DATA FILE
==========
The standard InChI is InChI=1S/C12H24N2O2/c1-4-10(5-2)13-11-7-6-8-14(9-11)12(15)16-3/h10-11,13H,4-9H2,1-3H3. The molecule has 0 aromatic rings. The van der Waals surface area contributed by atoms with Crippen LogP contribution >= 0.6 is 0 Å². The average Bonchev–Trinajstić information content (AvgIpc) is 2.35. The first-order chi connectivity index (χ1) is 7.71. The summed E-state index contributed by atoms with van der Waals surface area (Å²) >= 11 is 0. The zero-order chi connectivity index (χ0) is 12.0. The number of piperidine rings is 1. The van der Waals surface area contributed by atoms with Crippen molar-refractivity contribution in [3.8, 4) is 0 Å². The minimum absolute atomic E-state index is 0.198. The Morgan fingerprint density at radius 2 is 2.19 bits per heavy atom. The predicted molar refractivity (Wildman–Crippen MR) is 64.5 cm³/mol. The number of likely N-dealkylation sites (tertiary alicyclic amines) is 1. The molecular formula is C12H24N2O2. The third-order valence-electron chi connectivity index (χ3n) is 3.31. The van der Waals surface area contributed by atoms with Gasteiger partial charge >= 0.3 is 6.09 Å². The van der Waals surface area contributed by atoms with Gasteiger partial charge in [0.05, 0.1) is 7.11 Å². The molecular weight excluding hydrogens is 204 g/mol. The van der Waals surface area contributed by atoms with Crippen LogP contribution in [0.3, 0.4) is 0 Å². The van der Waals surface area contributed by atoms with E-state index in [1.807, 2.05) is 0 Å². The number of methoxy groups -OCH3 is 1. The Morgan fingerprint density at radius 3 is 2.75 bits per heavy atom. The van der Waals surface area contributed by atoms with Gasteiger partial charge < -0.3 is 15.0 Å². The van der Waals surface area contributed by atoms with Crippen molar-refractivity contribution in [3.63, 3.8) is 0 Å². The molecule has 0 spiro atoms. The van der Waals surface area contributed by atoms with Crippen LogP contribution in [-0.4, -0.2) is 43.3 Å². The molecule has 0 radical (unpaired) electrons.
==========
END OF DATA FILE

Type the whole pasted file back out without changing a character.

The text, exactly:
The standard InChI is InChI=1S/C12H24N2O2/c1-4-10(5-2)13-11-7-6-8-14(9-11)12(15)16-3/h10-11,13H,4-9H2,1-3H3. The molecule has 0 aromatic rings. The van der Waals surface area contributed by atoms with Crippen LogP contribution >= 0.6 is 0 Å². The average Bonchev–Trinajstić information content (AvgIpc) is 2.35. The first-order chi connectivity index (χ1) is 7.71. The summed E-state index contributed by atoms with van der Waals surface area (Å²) >= 11 is 0. The zero-order chi connectivity index (χ0) is 12.0. The number of piperidine rings is 1. The van der Waals surface area contributed by atoms with Crippen molar-refractivity contribution in [3.8, 4) is 0 Å². The minimum absolute atomic E-state index is 0.198. The Morgan fingerprint density at radius 2 is 2.19 bits per heavy atom. The predicted molar refractivity (Wildman–Crippen MR) is 64.5 cm³/mol. The number of likely N-dealkylation sites (tertiary alicyclic amines) is 1. The molecular formula is C12H24N2O2. The third-order valence-electron chi connectivity index (χ3n) is 3.31. The van der Waals surface area contributed by atoms with Gasteiger partial charge >= 0.3 is 6.09 Å². The van der Waals surface area contributed by atoms with Gasteiger partial charge in [0.05, 0.1) is 7.11 Å². The molecular weight excluding hydrogens is 204 g/mol. The van der Waals surface area contributed by atoms with Crippen LogP contribution in [0.3, 0.4) is 0 Å². The van der Waals surface area contributed by atoms with E-state index in [1.807, 2.05) is 0 Å². The number of methoxy groups -OCH3 is 1. The Morgan fingerprint density at radius 3 is 2.75 bits per heavy atom. The van der Waals surface area contributed by atoms with Gasteiger partial charge < -0.3 is 15.0 Å². The van der Waals surface area contributed by atoms with Crippen molar-refractivity contribution in [3.63, 3.8) is 0 Å². The molecule has 0 spiro atoms. The van der Waals surface area contributed by atoms with Crippen LogP contribution in [-0.4, -0.2) is 43.3 Å². The molecule has 0 radical (unpaired) electrons.